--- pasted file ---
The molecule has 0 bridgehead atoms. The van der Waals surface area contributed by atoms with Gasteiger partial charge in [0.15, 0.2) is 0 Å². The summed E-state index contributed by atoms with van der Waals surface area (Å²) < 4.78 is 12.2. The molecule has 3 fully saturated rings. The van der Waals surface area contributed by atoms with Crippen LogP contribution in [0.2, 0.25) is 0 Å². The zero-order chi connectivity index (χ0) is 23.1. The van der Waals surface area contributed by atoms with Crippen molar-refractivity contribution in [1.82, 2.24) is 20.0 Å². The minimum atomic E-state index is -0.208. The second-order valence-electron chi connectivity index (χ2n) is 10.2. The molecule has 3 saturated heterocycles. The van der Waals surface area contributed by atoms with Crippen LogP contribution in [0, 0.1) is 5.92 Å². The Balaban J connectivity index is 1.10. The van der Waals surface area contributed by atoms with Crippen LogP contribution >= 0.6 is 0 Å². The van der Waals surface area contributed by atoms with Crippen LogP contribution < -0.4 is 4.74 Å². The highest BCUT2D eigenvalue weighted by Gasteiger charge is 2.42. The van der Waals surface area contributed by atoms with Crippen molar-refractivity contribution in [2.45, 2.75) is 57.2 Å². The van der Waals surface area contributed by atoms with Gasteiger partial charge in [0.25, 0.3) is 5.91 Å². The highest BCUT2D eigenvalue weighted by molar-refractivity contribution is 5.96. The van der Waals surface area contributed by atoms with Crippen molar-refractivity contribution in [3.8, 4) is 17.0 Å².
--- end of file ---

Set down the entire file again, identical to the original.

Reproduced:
The molecule has 0 bridgehead atoms. The van der Waals surface area contributed by atoms with Gasteiger partial charge in [0.15, 0.2) is 0 Å². The summed E-state index contributed by atoms with van der Waals surface area (Å²) < 4.78 is 12.2. The molecule has 3 fully saturated rings. The van der Waals surface area contributed by atoms with Crippen LogP contribution in [0.2, 0.25) is 0 Å². The zero-order chi connectivity index (χ0) is 23.1. The van der Waals surface area contributed by atoms with Crippen molar-refractivity contribution in [1.82, 2.24) is 20.0 Å². The minimum atomic E-state index is -0.208. The second-order valence-electron chi connectivity index (χ2n) is 10.2. The molecule has 3 saturated heterocycles. The van der Waals surface area contributed by atoms with Crippen LogP contribution in [0, 0.1) is 5.92 Å². The Balaban J connectivity index is 1.10. The van der Waals surface area contributed by atoms with Crippen LogP contribution >= 0.6 is 0 Å². The van der Waals surface area contributed by atoms with Crippen LogP contribution < -0.4 is 4.74 Å². The highest BCUT2D eigenvalue weighted by Gasteiger charge is 2.42. The van der Waals surface area contributed by atoms with Crippen molar-refractivity contribution in [2.45, 2.75) is 57.2 Å². The van der Waals surface area contributed by atoms with Gasteiger partial charge in [0.25, 0.3) is 5.91 Å². The highest BCUT2D eigenvalue weighted by molar-refractivity contribution is 5.96. The van der Waals surface area contributed by atoms with Crippen molar-refractivity contribution in [3.8, 4) is 17.0 Å².